The trucking industry’s driver shortage is not going away. In fact, recent projections from the American Trucking Association (ATA) indicate that the shortage is expected to double over the next decade. This has been an ongoing issue and trucking companies are looking for ways to recruit drivers —as we have discussed many times before. Trucking companies have expanded their recruiting efforts and have begun to target a segment of the population that has since been ignored in this industry— WOMEN.1 Women have been fighting to be equal to men in every industry, why not the trucking industry too?!
The ATA recently released its “American Trucking Trends 2019” report, reflecting 2018 trucking industry numbers. Here are the key takeaways:
*Last year proved to be a strong year for trucking with revenue increasing 12.2% year-over-year to $796.7 billion (nearly $100 billion more over 2017) and accounting for 80.3% of freight spending in the country! (1)
The trucking industry’s driver shortage is not going away and it will be a huge topic of discussion for a long time; unless changes are made that is. This shortage goes back to 2005 when it was just around 20,000. In 2008, the United States went through a recession where fewer drivers were needed due to the fall in industry volumes. Once the economy started to recovery and increase, so did the driver shortage; they go hand in hand. The shortage skyrocketed to 50,700 in 2017 due to the increase in industry volumes. Since then the trucking industry has continued to struggle with driver shortage. By the end of 2019, there should be a slight decrease in the driver shortfall but not significant enough to fix the issue. If these current trends hold, the shortage can increase to over 160,000 by 2028 if no changes are made.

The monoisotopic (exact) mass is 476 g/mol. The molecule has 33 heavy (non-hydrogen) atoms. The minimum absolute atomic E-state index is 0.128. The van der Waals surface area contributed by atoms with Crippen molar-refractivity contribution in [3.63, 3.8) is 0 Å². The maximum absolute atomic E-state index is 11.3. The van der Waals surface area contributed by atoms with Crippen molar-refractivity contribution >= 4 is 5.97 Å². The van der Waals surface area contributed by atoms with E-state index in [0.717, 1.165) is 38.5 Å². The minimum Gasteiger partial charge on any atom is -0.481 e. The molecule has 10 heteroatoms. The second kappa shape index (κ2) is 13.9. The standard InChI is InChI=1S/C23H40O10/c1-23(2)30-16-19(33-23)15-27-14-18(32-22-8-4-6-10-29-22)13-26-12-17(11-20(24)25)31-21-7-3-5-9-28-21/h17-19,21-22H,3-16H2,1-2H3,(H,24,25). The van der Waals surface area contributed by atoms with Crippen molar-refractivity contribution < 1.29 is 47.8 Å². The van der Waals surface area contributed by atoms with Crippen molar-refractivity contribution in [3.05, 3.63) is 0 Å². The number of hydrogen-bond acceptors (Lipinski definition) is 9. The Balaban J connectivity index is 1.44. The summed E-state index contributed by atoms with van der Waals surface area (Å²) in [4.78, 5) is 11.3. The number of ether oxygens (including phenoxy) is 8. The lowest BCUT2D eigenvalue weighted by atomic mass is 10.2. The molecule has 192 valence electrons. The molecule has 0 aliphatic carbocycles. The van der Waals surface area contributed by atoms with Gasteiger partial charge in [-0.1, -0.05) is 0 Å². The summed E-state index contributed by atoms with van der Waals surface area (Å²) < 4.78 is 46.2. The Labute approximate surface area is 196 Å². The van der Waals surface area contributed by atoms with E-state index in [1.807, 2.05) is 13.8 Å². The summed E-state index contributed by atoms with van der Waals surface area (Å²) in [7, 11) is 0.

Summer time is generally seen as a happier time of the year. It means the sun is shining, trips to the beach and lots of outdoor activities. Children are off from school and families are together. It’s viewed as a time with less stress and more fun. Unless you need to ship a product that is temperature sensitive.
Nearly 70 percent of the freight shipped throughout the United States travels by truck at some point in its journey. Understanding how the trucking industry is performing and where it is forecast to go can make a big difference for trucking companies and those who use them for their shipping needs. Planning is vital for the industry's continued success and it is also valuable to be able to anticipate changes and challenges so strategies to address and combat them can be developed. In order to better understand the trucking industry forecast and expectations for 2018, information and opinions from experts have been consolidated here. That provides a breakdown of what to expect in the coming months and throughout the next year.
The December 18th compliance date draws near for carriers to implement electronic logging devices on their fleet, affecting an estimated 500,000 carriers and over 3.5 million drivers. Electronic logging devices, ELDs for short, would replace paper logs